Our Senior Marketing Manager, Reggie Paquette , shares his experience with Lead Ads:
When I was at ServiceTitan, we saw more volume of demos through leads ads, but they were lower quality. When directed to a landing page, we saw lower lead volume but higher quality. We used lead ads more because it resulted in more meetings, but after a while we went back to a landing page because results were fading and we thought we could do a better LP.
That’s why when testing Lead Ads and Facebook ads in general, it’s important to measure cost per opportunity and cost per closed-won (by audience and by ad type) because there can be large differences in your return on ad spend.
Facebook Ad Funnels Examples
Since you’re most likely targeting people without intent and likely haven’t heard of your brand before, it’s important you structure your ads in a funnel to create demand and turn cold leads into warm ones before going in for the bottom-of-funnel CTA.
This image from KlientBoost, a Facebook ads agency, gives a really good snapshot of how to match assets to acquire leads based on their stage in the funnel:
Like any other advertising channel, successful Facebook advertising requires that you understand your target audience and conversion funnel. Otherwise, you won’t be able to promote the right offer at the right time to the right audience.
This is the key to a good lead acquisition strategy on Facebook: use messaging and content in your ads that’s relevant to your product at the top of the funnel to engage the right audience, then retarget them to see if they’re interested in a free account, free trial, or demo.
Here’s a step-by-step guide on how to structure ad funnels to build relationships with your cold leads through Facebook ads by Digital Marketer.
Let’s use CoSchedule as an example.
CoSchedule helps marketing teams (content marketers, editors, social media marketers) consolidate and collaborate on their editorial calendar in one place.
Like most companies, they’ll probably start by going after their low hanging fruit – retargeting visitors who hit their homepage or other key pages, but never converted.
Then, they might turn to targeting cold audiences (via lookalikes or core audiences) to scale their lead gen program.
So what they could do is take one of their best performing pieces of content that is highly relevant to the problem their product solves.
This guide about creating a content marketing editorial calendar would be one thing to try. CoSchedule could send traffic directly to that page or convert it into a downloadable guide and send traffic to a landing page to get name and email info.
Now CoSchedule has identified people who could be a good fit for their product.
CoSchedule can then target this “warm” audience again on facebook with a more direct call to action, like this one:
Need some inspiration? Check out 47 Facebook ad examples to help you build your next campaign.
People go on Quora to ask and answer questions. Quora has over 200 million monthly unique users and almost every question you can think of has been posted on their platform.
Quora is unique in that it offers marketers another way to target intent based searches besides search engines.
A lot of Quora pages also rank well on Google and there are tons of questions with commercial intent:
You can generate leads in 2 ways on Quora:
- Answer relevant questions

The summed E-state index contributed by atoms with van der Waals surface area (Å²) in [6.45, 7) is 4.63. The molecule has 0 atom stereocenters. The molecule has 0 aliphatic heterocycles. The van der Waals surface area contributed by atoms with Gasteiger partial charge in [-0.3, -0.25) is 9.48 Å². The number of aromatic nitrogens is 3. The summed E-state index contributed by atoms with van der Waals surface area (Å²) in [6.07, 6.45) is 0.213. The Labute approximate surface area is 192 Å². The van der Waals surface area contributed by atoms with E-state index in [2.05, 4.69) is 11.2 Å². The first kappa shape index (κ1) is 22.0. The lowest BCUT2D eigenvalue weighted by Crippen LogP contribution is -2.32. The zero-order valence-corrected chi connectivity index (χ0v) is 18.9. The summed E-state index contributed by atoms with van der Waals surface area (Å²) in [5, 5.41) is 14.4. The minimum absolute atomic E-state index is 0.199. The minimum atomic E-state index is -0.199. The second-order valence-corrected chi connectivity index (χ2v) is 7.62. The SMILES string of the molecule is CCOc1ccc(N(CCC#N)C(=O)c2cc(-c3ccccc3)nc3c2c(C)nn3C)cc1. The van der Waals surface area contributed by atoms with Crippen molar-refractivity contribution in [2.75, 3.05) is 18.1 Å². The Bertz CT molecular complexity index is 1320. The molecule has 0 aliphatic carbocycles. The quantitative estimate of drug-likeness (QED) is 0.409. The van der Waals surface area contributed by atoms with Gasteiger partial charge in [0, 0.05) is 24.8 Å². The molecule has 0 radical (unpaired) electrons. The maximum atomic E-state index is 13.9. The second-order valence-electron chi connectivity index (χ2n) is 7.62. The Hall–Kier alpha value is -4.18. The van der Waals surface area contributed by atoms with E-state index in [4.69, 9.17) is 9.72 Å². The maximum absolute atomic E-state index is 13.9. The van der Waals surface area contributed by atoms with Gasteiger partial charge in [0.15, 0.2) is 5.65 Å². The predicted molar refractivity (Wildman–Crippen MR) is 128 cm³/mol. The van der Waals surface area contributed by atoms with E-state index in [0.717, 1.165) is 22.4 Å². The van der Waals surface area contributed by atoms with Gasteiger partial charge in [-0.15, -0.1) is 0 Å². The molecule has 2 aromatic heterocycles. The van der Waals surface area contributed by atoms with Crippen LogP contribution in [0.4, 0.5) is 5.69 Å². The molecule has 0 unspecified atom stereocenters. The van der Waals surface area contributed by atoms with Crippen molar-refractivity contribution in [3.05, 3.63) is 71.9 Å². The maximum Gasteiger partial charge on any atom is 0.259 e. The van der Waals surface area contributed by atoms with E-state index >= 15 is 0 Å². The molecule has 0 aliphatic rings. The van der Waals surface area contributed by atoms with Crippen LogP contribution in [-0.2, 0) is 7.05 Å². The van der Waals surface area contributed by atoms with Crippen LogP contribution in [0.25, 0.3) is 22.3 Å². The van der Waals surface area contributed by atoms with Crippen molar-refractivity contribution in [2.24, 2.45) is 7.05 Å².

Ads are placed throughout Quora threads, either at the top of the thread right below the question:
Or in between answers:
These are your targeting options for Quora:
(For a full breakdown of each targeting option, see this Quora page)
Quora Ads Case Study:
I’ve run some Quora Ads tests for a few products now, but was never able to get enough impression or click volume on topics and questions that made sense for us. So we never really invested a ton of time/energy/money trying to grow this channel.
But let’s check out a Quora Ads case study with some actual numbers from a company who has been able to make Quora work…
Wordstream (who has been providing me with a lot of resources for this guide – thanks guys! ) decided to run a test through Quora Ads for 30 days.
From 1,135 clicks on 230,604 impressions (0.5% CTR) they were able to generate 23 content downloads and another 20 ran their AdWords Performance Grader.
(For what it’s worth, I’ve seen about the same CTR when I’ve tested Quora in the past. It’s not easy to get high CTR here – expect numbers similar to banner ads.)
Of their qualified leads through this campaign, they found Quora to be about 17% more expensive than Google Ads, but 31% cheaper than Taboola and 19% cheaper than advertising on Capterra.
So they decided to shut down Taboola and Capterra ads, while keeping Quora going.
If you’re interested in hearing about the experiences of other advertisers on Quora, this thread is helpful.
Answer Relevant Quora Threads
A much cheaper (but also less scalable) way to generate leads through Quora is by responding to question threads themselves.
What marketer wouldn’t want to be one of the top answers for questions like these:
Quora shares stats for each thread, including the number of people following that thread and how many views it has:
You should seek to answer questions that are relevant to your product, the problems it solves, and the customers you serve.
Your first thought will be to recommend your product in your answer. Quora doesn’t prohibit doing that and many people do it. The key is to add something well thought out and not overly biased to each thread.
But people reading these answers aren’t stupid. They see that you’re promoting your own product and their BS radar immediately goes off.
So the smarter move would be to do something like asking your customers to give an honest response to questions that have to do with your product category.